Bandcamp (NYOP) gone
Dublin’s No Monster Club treated us to a great new original (anti)Christmas song in 2016, “Start the Carvery” (kindly pointed out by Lie in the Sound), but did you know that they have a whole Christmas compilation EP that they released back in 2011? The hilarious titling of Sleigh Decibels Volume One certainly helps set up expectations, as the lyrics are clever and biting throughout. The lo-fi fun runs through the entire release, which compiles songs from comps by net label Rack N Ruin Records in the Netherlands, as well as Belfast’s CF Records. Each song has its own charm, but my favorite is the short and dirty “A No Monster Club Christmas,” which has an infectious chorus that I have found myself humming walking down the street on more than one occasion.
Bottom Line: No Monster Club’s lo-fi Christmas tunes stylistically compliment their clever lyrical point-of-view on this fantastic compilation EP.
Art is Hard Records
Buy: Free on Soundcloud!
The Golden Dregs are working on a theme here… they began with “White Christmas,” and have now moved on to “Blue Christmas,” I am waiting for “Green Christmas,” or as the title would suggest “Gold Christmas.” Well, as we wait to see if this project is bigger than two songs in the Art Is Hard Advent Calendar, lets take a listen to “Blue Christmas.” So… I’m not as enamored of this version as I was of their take on “White Christmas.” The Golden Dregs excel when they tackle material that is outside their normal aesthetic, and “Blue Christmas'” country roots are just a bit too close. This is actually their second take on “Blue Christmas,” as you can find a version on their Soundcloud from 5 years ago… (EDIT, they took it down) with oddly less listens than this year’s! That one is even more lo-fi, but has essentially the same approach to the material. All this said, “Blue Christmas” is not even close to being a personal favorite in my house… I have never included it on a mix, as I often find it terribly boring. So, The Golden Dregs may have been fighting a losing battle with this song.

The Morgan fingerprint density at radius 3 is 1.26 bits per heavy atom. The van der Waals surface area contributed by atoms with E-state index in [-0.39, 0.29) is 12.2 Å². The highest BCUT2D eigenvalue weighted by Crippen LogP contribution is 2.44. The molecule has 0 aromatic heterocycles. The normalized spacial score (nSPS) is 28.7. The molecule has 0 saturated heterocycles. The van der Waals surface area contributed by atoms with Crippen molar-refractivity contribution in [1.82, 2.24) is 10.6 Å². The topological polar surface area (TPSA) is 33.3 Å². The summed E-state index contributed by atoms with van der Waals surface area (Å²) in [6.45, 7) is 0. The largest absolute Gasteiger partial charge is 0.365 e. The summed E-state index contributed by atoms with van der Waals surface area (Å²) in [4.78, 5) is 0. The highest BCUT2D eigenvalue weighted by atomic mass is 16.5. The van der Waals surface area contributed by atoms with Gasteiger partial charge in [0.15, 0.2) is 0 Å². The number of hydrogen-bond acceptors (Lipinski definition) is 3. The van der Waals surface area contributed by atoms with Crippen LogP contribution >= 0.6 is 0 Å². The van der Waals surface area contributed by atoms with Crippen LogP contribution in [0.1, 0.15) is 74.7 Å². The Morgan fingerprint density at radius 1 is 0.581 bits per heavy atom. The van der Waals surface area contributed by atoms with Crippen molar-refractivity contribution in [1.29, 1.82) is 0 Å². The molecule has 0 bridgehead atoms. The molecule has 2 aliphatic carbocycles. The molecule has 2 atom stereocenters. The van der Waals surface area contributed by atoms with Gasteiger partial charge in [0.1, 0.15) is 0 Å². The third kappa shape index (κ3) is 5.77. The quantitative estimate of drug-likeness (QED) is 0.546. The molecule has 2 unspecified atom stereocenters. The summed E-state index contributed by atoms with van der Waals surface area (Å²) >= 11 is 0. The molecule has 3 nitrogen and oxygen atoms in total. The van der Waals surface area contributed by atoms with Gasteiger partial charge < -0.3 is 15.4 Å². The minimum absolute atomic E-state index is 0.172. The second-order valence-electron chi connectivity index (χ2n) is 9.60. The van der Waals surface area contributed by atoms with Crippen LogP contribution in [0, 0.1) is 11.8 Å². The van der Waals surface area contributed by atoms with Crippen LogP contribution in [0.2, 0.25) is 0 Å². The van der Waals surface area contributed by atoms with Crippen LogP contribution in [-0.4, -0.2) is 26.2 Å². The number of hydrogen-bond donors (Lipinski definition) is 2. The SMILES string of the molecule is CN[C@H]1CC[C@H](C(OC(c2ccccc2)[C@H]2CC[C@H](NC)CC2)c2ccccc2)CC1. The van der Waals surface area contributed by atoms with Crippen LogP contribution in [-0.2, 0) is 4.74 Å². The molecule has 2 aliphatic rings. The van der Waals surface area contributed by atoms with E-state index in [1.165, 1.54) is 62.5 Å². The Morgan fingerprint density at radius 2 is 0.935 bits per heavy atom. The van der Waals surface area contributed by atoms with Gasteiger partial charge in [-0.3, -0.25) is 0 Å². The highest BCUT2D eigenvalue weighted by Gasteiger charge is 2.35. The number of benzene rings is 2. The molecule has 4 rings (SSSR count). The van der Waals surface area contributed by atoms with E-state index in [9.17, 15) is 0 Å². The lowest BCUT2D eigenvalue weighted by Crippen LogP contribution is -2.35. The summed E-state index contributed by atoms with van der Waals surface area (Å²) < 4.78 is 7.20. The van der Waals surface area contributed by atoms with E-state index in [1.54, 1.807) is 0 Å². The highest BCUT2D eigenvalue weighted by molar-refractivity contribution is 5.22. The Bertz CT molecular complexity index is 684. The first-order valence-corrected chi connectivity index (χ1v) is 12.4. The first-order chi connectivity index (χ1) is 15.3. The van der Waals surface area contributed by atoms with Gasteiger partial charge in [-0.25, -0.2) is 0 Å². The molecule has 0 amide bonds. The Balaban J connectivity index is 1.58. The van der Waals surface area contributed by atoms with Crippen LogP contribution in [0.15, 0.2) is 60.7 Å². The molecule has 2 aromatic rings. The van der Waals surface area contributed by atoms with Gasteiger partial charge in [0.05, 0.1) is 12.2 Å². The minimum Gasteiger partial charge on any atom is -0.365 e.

Bottom Line: “Blue Christmas” may leave me feeling blue, but I very much enjoy The Golden Dregs holiday efforts and would LOVE to hear their take on some more adventuresome/against-type material.
What can I say? I am super-connected. I have been talking to the folks over at Computer Perfection for about a week, and we are totally the best of friends. How can I make such a wild claim? Well, they’ve invited me to Christmas dinner (they don’t know this yet) and they sent over a new mix of their wonderful 2011 Christmas track, “When the Key Turns.” Originally released on Love, Detroit Volume 2 (still available for free download!), this new mix is absolutely beautiful; it shimmers out of the headphones. Computer Perfection fancies this song to be their most beautiful work to date, and I would not argue them on that fact.
Bottom Line: Absolutely beautiful indie pop from masters of the craft. 5/5
Buy: Amazon UK | Band’s Webstore | Amazon FR MP3 | Bandcamp
Sugar & Tiger‘s “Noël Christmas” has been around since 2011, but the song was not properly released until this year on their debut, Télévisage. An extremely fun tune, sung largely in French with some English in the chorus, these Parisians expertly straddle the pond. They list their influences as the Ramones, the Raveonettes and Phil Spector… so it makes perfect sense that they recorded a rockin’ Christmas song.
Bottom Line: Upbeat with that certain, I don’t know what (hehe) that makes me want to listen to it multiple times. If only it were easier to purchase as a single song! 4.1/5
Like my fellow friend-in-Christmas Stubby, I too believe that the Swedish country-punk band, The Linedance Fever, have recorded one of the most wonderful and original versions of the oft-covered Wham! classic, “Last Christmas.” I have included a few covers of this song on my mixes in the past, each one quite distinct from the other… and this version joins the Erlend Oye version as the best that you can find. (They also have another Christmas tune, 365 Days of Christmas, and I may review that at some point… and I do hope they make some more.)
Bottom Line: A gem. If you have any taste, you’ll think so too. 🙂 5/5
Buy: Amazon (Try to find it elsewhere – eBay is often cheaper)
A side project of both singer-songwriter Marcus Srunegard and Adam Olenius (of the Shout Out Louds), Serenades (now known as “We Are Serenades“) put out a fantastic little EP, Come Home, to indie record stores in late 2011. A friend at our local college radio station proceeded to hip me to the fact that the title track is actually a Christmas song! And what a Christmas song! Melancholy Swedish Christmas songs are pretty much my favorite thing, and add a big chorus and I’m pretty much putty in your hands.